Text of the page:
On Friday, the Eldest changed tactics, and offered a different ENT challenge.
He's been wiggling this tooth for a while now, and we happily celebrated with him when it fell out. The added bonus of his timing (I was en route to a mammogram and was very willing to be distracted), plus the careful pleasure with which he tucked it into a pretty wooden box. The Eldest plans to keep all of his baby teeth in this box, and has chosen a safely high spot on a shelf for it. We're not a tooth fairy family, he informed me. Honestly, I didn't think we were.
Later that evening, he asked me why I was so excited about the tooth. I had to sit down to explain this one, but it came pretty easily. I know that you are getting bigger and can do more things, I said - Like five hundred and FIFTY piece puzzles! he interrupted - Yes, like those. And I know that as you grow, you move farther from being a baby towards being a small kid, then a bigger one, then a teenager, and eventually a grownup. The Eldest nodded seriously. But sometimes your body does something that reminds me that you have taken steps down that road, like this. Your baby teeth fell out, and an adult tooth will come. The Eldest offered me his newly gapping grin. It's like a reminder: you are getting bigger! And that's exciting to us.
The Eldest looked at me gently. Well, of course it's exciting, he said soothingly. And then he stuck his tongue in the gap and wiggled it.
There's a jelly-like clot sitting in that gap, but happily it's not oozing. Just sitting there. And thanks to the Eldest's latest round of nosebleeds, he's packed to the gills with ENT-friendly clotting power. The tooth has distracted him handily from the nosebleeds, although he's been showing a little bit of emotional strain - a little faster to flare, to snap and growl. Well, fair enough. Me, too.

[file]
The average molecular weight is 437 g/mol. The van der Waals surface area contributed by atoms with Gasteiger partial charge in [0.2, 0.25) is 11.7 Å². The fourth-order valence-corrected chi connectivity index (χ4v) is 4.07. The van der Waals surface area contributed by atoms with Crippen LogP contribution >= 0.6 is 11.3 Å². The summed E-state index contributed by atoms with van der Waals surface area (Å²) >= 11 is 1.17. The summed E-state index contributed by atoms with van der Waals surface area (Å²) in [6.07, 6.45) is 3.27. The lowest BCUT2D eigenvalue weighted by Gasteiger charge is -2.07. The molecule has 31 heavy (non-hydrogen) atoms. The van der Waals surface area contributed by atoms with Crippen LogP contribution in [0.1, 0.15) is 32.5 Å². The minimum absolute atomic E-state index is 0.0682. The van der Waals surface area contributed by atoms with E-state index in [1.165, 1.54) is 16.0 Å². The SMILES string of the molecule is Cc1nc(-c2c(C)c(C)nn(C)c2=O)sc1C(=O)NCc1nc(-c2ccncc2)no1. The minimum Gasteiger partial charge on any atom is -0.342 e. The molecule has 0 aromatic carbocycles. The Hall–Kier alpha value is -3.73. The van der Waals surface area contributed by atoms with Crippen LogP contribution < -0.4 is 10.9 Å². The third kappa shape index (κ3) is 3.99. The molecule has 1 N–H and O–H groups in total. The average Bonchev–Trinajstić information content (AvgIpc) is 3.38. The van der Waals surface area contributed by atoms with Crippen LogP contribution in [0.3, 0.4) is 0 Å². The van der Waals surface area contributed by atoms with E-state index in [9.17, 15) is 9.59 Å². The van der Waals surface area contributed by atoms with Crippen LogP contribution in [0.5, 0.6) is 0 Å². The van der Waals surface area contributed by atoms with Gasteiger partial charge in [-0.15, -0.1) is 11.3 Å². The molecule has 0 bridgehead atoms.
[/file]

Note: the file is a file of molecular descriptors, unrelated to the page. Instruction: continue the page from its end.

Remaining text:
But, since the first talk had gone so well, I thought I'd try another. After shabbat dinner, while the Man took the Toddles up to bed, the Eldest and I had a futon moment. So, I said, what d'you think about these bleeds? The Eldest stuck his tongue in his toothless spot and considered. What bleeds? I rolled my eyes at him. The nosebleeds!
We talked it through: the nosebleeds got factor, which should make a clot, right? But they also get Amicar, does he understand why? He does. So, why aren't they better? The Eldest thought this over. I don't know, he said, furrowing his brow. Why not?
Well, love, when you got that bleed in your calf, we gave you factor and ice. And we made you rest the leg, d'you remember? The Eldest nodded, remembering. We rest the leg because the healing is fragile, and takes a little time to get stronger, so that you can use the leg again safely. But can you rest a nose? The Eldest looked surprised. No, he exclaimed. You can't! I grinned at him. Nope. Can't put a nose up on a pillow, can't stop using it, can't really rest it. I mimed popping a nose off and putting it on a cushion. Ah, well, I said, shaking my head sadly. Guess that won't do.
The Eldest went off to brush his teeth, limp with laughter. You can't put it on a pillow, he told the Man, and burst into giggles. The Man, an old hand at recognizing my handiwork, patted the giggling child and steered him towards bed.
So. The old anticlimax holds steady, then, eh? Drama, resolution, laughter and off to the next patch of road. What's next? The Toddles had a suggestion:
I have a wiggily toof, too! shouted the Toddles, bouncing up to be admired. Oh, says the Eldest solemnly. Really? Let me see. One examination later, the Eldest looked up at me. Don't worry, Mum, he said, that tooth's got a ways to go. Ah.